NEW YORK (TheStreet) -- Opening arguments are expected to begin on Tuesday in the explosive gender-discrimination case against Silicon Valley venture-capital firm Kleiner Perkins Caufield & Byers LLC.
Ellen Pao, the plaintiff who is interim CEO of the micro-blogging site Reddit, is seeking $16 million from Kleiner, accusing her former employer of gender discrimination, failure to prevent discrimination and retaliation.
Pao has said that she went from being "the top performer" among junior partners at the powerful firm to a being seen as a crank who had "issues and clashes" with other partners -- after she complained about discrimination.
Kleiner said in court documents that Pao has "twisted facts and events in an attempt to create legal claims where none exist."
The battle is loaded with salacious talk. Pao says she was badgered into having an affair with a colleague who wound up undermining her when she cut the relationship off. Kleiner in a Feb. 17 court filing has referred to the same man as Pao's consensual "lover," adding that she "had told him she loved him and wanted a real relationship with him."
Soap opera sideshows aside, Kleiner told the court that there were a few things it would rather the jury not hear -- some of which the judge is allowing. Among them, all from motions dated Feb. 11 but filed with the court on Feb. 17:
Kleiner's discussions about the case with the media.
In one of 11 motions filed in San Francisco Superior Court on Feb. 17, Kleiner said that its interactions with the press are "flatly irrelevant to any of Pao's claims," and that the court should exclude such evidence from the trial. Pao would like to include depositions of Kleiner's media-relations partner and public-relations consultant, the firm said in its filing. If the court allows evidence of Kleiner's statements to the media to be admitted as evidence, "it will only be fair" to allow Kleiner to include press articles about a financial scandal related to Pao's husband, the firm said. The judge said he will rule on that before opening arguments.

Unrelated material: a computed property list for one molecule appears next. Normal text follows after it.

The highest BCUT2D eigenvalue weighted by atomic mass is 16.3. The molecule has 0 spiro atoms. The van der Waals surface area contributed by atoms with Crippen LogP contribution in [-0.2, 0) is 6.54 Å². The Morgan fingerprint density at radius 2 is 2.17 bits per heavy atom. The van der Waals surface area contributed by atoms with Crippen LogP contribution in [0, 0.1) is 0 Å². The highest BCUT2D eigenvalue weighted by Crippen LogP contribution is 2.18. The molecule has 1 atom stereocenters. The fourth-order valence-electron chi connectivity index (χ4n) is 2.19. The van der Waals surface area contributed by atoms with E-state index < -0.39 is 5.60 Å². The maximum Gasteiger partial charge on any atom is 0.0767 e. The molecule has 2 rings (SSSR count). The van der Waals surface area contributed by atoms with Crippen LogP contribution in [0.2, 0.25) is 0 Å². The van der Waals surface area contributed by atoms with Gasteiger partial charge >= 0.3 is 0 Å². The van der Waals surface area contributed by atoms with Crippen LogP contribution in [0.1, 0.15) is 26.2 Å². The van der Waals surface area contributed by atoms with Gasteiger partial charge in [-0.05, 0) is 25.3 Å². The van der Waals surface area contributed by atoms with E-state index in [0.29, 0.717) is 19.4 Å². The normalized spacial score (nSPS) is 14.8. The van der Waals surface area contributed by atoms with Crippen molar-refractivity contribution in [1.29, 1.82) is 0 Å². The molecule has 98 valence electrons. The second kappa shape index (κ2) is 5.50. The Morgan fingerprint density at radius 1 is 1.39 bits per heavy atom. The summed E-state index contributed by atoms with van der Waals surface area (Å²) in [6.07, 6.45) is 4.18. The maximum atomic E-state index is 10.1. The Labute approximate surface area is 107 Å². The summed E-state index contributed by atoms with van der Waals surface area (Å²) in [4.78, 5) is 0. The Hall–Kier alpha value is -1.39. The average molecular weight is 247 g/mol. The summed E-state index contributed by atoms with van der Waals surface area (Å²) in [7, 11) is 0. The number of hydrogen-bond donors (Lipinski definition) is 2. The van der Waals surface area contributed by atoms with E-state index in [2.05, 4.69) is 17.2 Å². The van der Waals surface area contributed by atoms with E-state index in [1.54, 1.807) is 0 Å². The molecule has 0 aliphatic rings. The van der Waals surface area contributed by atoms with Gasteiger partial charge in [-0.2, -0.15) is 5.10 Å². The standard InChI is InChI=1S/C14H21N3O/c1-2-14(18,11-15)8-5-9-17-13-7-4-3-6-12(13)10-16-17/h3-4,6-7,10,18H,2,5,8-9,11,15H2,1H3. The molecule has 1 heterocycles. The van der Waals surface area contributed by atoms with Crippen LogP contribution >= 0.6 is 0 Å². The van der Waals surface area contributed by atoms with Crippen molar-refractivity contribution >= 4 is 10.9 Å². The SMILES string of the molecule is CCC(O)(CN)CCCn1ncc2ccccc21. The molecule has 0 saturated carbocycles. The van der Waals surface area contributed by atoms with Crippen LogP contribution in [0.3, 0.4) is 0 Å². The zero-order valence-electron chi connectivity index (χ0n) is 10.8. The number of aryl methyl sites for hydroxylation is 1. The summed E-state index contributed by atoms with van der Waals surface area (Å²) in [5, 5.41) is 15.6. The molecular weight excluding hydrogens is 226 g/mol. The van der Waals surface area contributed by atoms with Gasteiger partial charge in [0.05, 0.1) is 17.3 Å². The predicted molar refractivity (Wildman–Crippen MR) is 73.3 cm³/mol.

Pao's emails to herself.
In another motion, Kleiner argued that a series of emails that Pao sent to herself -- summarizing conversations she claims to have been part of -- can't be admitted as evidence. Pao said in a deposition that she "began consulting with attorneys about suing KPCB as early as January 2008," according to Kleiner, which argues that most of the notes and emails she wrote to herself were biased and self-serving because they were written after she wanted to sue the firm. Pao sent one such email to herself on Oct. 15, 2009, noting that a colleague had said she was "a problem" and that she had "sharp elbows." The judge said he will revisit the motion later in the trial.
Evidence related to other female employees.